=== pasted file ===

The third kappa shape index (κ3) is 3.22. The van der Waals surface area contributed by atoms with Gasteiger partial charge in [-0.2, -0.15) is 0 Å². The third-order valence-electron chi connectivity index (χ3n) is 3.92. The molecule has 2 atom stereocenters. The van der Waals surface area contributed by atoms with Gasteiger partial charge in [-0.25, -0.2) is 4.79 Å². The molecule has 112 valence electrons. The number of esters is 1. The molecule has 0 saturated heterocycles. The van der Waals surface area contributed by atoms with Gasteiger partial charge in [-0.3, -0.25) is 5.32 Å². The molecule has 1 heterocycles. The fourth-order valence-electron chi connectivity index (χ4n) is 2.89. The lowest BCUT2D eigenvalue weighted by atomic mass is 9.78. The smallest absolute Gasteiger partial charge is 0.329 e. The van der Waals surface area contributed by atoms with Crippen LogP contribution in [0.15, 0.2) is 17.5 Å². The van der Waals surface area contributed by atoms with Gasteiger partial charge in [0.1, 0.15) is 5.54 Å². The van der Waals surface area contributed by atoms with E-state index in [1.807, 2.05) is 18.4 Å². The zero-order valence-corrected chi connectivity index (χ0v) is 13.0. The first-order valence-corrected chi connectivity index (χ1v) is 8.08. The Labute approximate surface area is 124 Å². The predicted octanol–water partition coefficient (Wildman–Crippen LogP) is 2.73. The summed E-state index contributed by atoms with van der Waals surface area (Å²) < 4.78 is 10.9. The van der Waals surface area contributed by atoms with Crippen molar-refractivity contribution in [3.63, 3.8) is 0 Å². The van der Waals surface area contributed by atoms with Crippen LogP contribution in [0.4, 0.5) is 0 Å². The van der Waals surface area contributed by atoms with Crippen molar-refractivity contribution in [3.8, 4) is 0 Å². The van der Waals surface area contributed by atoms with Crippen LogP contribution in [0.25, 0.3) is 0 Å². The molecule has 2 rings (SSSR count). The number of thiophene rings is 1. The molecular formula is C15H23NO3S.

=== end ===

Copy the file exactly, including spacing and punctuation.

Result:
The third kappa shape index (κ3) is 3.22. The van der Waals surface area contributed by atoms with Gasteiger partial charge in [-0.2, -0.15) is 0 Å². The third-order valence-electron chi connectivity index (χ3n) is 3.92. The molecule has 2 atom stereocenters. The van der Waals surface area contributed by atoms with Gasteiger partial charge in [-0.25, -0.2) is 4.79 Å². The molecule has 112 valence electrons. The number of esters is 1. The molecule has 0 saturated heterocycles. The van der Waals surface area contributed by atoms with Gasteiger partial charge in [-0.3, -0.25) is 5.32 Å². The molecule has 1 heterocycles. The fourth-order valence-electron chi connectivity index (χ4n) is 2.89. The lowest BCUT2D eigenvalue weighted by atomic mass is 9.78. The smallest absolute Gasteiger partial charge is 0.329 e. The van der Waals surface area contributed by atoms with Crippen LogP contribution in [0.15, 0.2) is 17.5 Å². The van der Waals surface area contributed by atoms with Gasteiger partial charge in [0.1, 0.15) is 5.54 Å². The van der Waals surface area contributed by atoms with E-state index in [1.807, 2.05) is 18.4 Å². The zero-order valence-corrected chi connectivity index (χ0v) is 13.0. The first-order valence-corrected chi connectivity index (χ1v) is 8.08. The Labute approximate surface area is 124 Å². The predicted octanol–water partition coefficient (Wildman–Crippen LogP) is 2.73. The summed E-state index contributed by atoms with van der Waals surface area (Å²) < 4.78 is 10.9. The van der Waals surface area contributed by atoms with Crippen molar-refractivity contribution in [3.63, 3.8) is 0 Å². The van der Waals surface area contributed by atoms with Crippen LogP contribution in [0.4, 0.5) is 0 Å². The van der Waals surface area contributed by atoms with Crippen molar-refractivity contribution in [3.8, 4) is 0 Å². The van der Waals surface area contributed by atoms with Crippen LogP contribution in [0.25, 0.3) is 0 Å². The molecule has 2 rings (SSSR count). The number of thiophene rings is 1. The molecular formula is C15H23NO3S.